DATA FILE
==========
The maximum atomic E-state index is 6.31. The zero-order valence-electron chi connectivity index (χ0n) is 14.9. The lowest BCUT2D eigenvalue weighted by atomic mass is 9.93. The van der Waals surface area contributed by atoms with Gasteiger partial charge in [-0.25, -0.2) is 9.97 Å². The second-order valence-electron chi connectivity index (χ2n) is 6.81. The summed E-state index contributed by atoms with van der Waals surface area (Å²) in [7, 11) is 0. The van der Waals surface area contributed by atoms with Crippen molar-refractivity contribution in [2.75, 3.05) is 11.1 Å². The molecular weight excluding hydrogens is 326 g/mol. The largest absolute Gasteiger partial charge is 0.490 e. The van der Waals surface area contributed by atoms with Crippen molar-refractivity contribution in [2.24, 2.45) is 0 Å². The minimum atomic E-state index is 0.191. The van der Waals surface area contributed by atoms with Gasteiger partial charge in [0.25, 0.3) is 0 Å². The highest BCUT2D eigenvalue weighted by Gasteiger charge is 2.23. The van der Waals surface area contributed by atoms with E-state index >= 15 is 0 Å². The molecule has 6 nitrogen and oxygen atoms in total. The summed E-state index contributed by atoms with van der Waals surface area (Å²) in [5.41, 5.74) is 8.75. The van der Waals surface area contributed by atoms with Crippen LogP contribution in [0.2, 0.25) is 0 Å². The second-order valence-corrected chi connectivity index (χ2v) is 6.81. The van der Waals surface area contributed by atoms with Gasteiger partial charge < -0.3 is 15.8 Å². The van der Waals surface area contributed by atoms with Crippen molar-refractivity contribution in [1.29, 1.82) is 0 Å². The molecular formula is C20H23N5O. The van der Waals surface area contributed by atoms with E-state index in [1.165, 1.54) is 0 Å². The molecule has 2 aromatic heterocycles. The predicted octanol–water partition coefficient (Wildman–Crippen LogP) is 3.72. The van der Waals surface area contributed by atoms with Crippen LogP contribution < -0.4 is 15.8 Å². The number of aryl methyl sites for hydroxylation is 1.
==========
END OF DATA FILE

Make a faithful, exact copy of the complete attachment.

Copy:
The maximum atomic E-state index is 6.31. The zero-order valence-electron chi connectivity index (χ0n) is 14.9. The lowest BCUT2D eigenvalue weighted by atomic mass is 9.93. The van der Waals surface area contributed by atoms with Gasteiger partial charge in [-0.25, -0.2) is 9.97 Å². The second-order valence-electron chi connectivity index (χ2n) is 6.81. The summed E-state index contributed by atoms with van der Waals surface area (Å²) in [7, 11) is 0. The van der Waals surface area contributed by atoms with Crippen molar-refractivity contribution in [2.75, 3.05) is 11.1 Å². The molecular weight excluding hydrogens is 326 g/mol. The largest absolute Gasteiger partial charge is 0.490 e. The van der Waals surface area contributed by atoms with Crippen molar-refractivity contribution in [2.24, 2.45) is 0 Å². The minimum atomic E-state index is 0.191. The van der Waals surface area contributed by atoms with Gasteiger partial charge in [0.25, 0.3) is 0 Å². The highest BCUT2D eigenvalue weighted by Gasteiger charge is 2.23. The van der Waals surface area contributed by atoms with E-state index >= 15 is 0 Å². The molecule has 6 nitrogen and oxygen atoms in total. The summed E-state index contributed by atoms with van der Waals surface area (Å²) in [5.41, 5.74) is 8.75. The van der Waals surface area contributed by atoms with Crippen LogP contribution in [0.2, 0.25) is 0 Å². The second-order valence-corrected chi connectivity index (χ2v) is 6.81. The van der Waals surface area contributed by atoms with Gasteiger partial charge < -0.3 is 15.8 Å². The van der Waals surface area contributed by atoms with Crippen molar-refractivity contribution in [1.29, 1.82) is 0 Å². The molecular formula is C20H23N5O. The van der Waals surface area contributed by atoms with E-state index in [1.165, 1.54) is 0 Å². The molecule has 2 aromatic heterocycles. The predicted octanol–water partition coefficient (Wildman–Crippen LogP) is 3.72. The van der Waals surface area contributed by atoms with Crippen LogP contribution < -0.4 is 15.8 Å². The number of aryl methyl sites for hydroxylation is 1.